Not enough data to create a plot.
Try a different view from the menu above.
Driving is an intuitive task that requires skills, constant alertness and vigilance for unexpected events. The driving task also requires long concentration spans focusing on the entire task for prolonged periods, and sophisticated negotiation skills with other road users, including wild animals. These requirements are particularly important when approaching intersections, overtaking, giving way, merging, turning and while adhering to the vast body of road rules. Modern motor vehicles now include an array of smart assistive and autonomous driving systems capable of subsuming some, most, or in limited cases, all of the driving task. The UK Department of Transport's response to the Safe Use of Automated Lane Keeping System consultation proposes that these systems are tested for compliance with relevant traffic rules. Building these smart automotive systems requires software developers with highly technical software engineering skills, and now a lawyer's in-depth knowledge of traffic legislation as well. These skills are required to ensure the systems are able to safely perform their tasks while being observant of the law. This paper presents an approach for deconstructing the complicated legalese of traffic law and representing its requirements and flow. The approach (de)constructs road rules in legal terminology and specifies them in structured English logic that is expressed as Boolean logic for automation and Lawmaps for visualisation. We demonstrate an example using these tools leading to the construction and validation of a Bayesian Network model. We strongly believe these tools to be approachable by programmers and the general public, and capable of use in developing Artificial Intelligence to underpin motor vehicle smart systems, and in validation to ensure these systems are considerate of the law when making decisions.
This ebook, based on the latest ZDNet / TechRepublic special feature, examines how 5G connectivity will underpin the next generation of IoT devices. Autonomous cars (and other vehicles, such as trucks) may still be years away from widespread deployment, but connected cars are very much with us. The modern automobile is fast becoming a sensor-laden mobile Internet of Things device, with considerable on-board computing power and communication systems devoted to three broad areas: vehicle location, driver behaviour, engine diagnostics and vehicle activity (telematics); the surrounding environment (vehicle-to-everything or V2X communication); and the vehicle's occupants (infotainment). All of these systems use cellular -- and increasingly 5G -- technology, among others. Although 5G networks are still a work in progress for mobile operators, the pace of deployment and launches is picking up.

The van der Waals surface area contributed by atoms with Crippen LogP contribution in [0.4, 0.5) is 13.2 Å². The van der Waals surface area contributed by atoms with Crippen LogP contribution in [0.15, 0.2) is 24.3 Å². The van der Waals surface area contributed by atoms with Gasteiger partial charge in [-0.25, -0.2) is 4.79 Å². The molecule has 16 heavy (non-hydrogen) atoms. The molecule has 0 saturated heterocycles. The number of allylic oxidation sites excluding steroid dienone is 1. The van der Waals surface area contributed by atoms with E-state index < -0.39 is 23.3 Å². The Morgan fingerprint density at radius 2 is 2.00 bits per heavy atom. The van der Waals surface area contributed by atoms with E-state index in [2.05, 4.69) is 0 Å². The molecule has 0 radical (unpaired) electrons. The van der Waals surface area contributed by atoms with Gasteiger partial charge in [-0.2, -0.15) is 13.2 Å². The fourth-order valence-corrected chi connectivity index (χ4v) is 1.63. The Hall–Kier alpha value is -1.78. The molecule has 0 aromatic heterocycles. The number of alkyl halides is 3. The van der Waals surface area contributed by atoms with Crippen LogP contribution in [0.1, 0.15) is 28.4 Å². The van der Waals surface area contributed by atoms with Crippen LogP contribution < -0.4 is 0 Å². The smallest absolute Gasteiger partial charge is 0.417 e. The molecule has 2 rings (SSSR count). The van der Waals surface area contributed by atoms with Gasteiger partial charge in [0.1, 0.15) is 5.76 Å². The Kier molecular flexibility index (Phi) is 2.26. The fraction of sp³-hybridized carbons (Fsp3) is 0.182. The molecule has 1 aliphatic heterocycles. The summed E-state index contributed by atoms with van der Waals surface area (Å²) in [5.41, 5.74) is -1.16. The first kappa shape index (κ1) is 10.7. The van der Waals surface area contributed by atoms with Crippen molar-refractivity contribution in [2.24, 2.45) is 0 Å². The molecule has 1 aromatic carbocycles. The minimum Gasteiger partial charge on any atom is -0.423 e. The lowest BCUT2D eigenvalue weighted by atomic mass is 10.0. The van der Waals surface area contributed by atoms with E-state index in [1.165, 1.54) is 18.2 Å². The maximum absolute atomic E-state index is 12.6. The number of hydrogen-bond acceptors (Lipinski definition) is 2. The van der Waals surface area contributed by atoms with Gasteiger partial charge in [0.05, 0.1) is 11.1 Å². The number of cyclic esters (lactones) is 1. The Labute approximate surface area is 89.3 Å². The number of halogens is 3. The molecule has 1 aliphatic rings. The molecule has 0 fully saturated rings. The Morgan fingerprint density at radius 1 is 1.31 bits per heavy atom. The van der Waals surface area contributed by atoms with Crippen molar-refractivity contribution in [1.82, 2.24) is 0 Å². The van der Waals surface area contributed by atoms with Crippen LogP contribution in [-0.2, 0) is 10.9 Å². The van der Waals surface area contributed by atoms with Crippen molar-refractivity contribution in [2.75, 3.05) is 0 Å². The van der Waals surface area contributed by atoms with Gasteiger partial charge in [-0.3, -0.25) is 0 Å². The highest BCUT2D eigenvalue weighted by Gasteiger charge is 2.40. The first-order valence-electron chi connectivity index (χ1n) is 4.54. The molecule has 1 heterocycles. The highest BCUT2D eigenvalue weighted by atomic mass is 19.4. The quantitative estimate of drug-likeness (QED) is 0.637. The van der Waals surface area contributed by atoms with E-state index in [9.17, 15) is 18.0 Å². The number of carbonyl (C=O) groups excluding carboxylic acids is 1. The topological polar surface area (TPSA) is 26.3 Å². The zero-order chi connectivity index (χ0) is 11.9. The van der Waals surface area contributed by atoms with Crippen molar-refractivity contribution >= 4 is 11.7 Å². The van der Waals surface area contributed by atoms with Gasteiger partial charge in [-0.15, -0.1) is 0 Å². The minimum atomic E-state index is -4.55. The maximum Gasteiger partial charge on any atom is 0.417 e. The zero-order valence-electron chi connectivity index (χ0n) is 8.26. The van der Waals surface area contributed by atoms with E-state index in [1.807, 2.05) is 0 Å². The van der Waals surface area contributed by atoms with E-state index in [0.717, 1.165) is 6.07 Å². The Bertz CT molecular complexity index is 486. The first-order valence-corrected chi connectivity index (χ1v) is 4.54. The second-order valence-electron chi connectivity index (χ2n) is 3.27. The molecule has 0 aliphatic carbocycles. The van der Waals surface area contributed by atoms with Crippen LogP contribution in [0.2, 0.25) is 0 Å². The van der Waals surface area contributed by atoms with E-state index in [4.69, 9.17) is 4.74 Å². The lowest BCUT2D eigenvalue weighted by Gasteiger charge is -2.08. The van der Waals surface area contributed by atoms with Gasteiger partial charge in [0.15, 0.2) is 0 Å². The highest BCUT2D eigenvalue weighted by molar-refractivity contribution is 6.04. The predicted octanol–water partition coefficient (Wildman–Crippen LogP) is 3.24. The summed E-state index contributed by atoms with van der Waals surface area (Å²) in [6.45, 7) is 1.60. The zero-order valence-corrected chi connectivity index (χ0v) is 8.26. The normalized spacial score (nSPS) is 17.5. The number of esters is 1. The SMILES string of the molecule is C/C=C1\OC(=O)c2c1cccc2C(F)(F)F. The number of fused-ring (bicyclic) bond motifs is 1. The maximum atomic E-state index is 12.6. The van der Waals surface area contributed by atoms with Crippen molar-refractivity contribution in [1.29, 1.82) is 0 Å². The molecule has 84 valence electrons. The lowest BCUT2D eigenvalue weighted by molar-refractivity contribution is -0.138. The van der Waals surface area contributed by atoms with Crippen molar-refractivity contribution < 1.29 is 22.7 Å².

The automotive industry is seen to have witnessed an increasing level of development in the past decades; from manufacturing manually operated vehicles to manufacturing vehicles with high level of automation. With the recent developments in Artificial Intelligence (AI), automotive companies now employ high performance AI models to enable vehicles to perceive their environment and make driving decisions with little or no influence from a human. With the hope to deploy autonomous vehicles (AV) on a commercial scale, the acceptance of AV by society becomes paramount and may largely depend on their degree of transparency, trustworthiness, and compliance to regulations. The assessment of these acceptance requirements can be facilitated through the provision of explanations for AVs' behaviour. Explainability is therefore seen as an important requirement for AVs. AVs should be able to explain what they have 'seen', done and might do in environments where they operate. In this paper, we provide a comprehensive survey of the existing work in explainable autonomous driving. First, we open by providing a motivation for explanations and examining existing standards related to AVs. Second, we identify and categorise the different stakeholders involved in the development, use, and regulation of AVs and show their perceived need for explanation. Third, we provide a taxonomy of explanations and reviewed previous work on explanation in the different AV operations. Finally, we draw a close by pointing out pertinent challenges and future research directions. This survey serves to provide fundamental knowledge required of researchers who are interested in explanation in autonomous driving.
Altran's parent, Capgemini, is combining the engineering skills of Altran with its data infrastructure and has launched a service for end to end support for validation and verification of driverless car systems. Altran also includes Cambridge Consultants in the UK which has been developing AI and sensor technologies for autonomous systems. The validation technology is being used by the maker of Citroen, Peugeot and Opel-Vauxhall cars to manage thousands of petabytes of data from testing the next generation of driverless cars. "We wanted to work with Capgemini and Altran because of their strong skills in data oriented and cloud- based projects. Participating in a European innovation project for the automotive industry in the field of the connected and autonomous car is very challenging. This collaboration enables us to complete our data collection and processing on schedule, and helps us to deploy innovative solutions for data analysis methods on a hybrid-cloud based solution," said Jean-Louis Sauvaget, Research & Development Division, Expert car data acquisition and post processing for customer usage in Groupe PSA.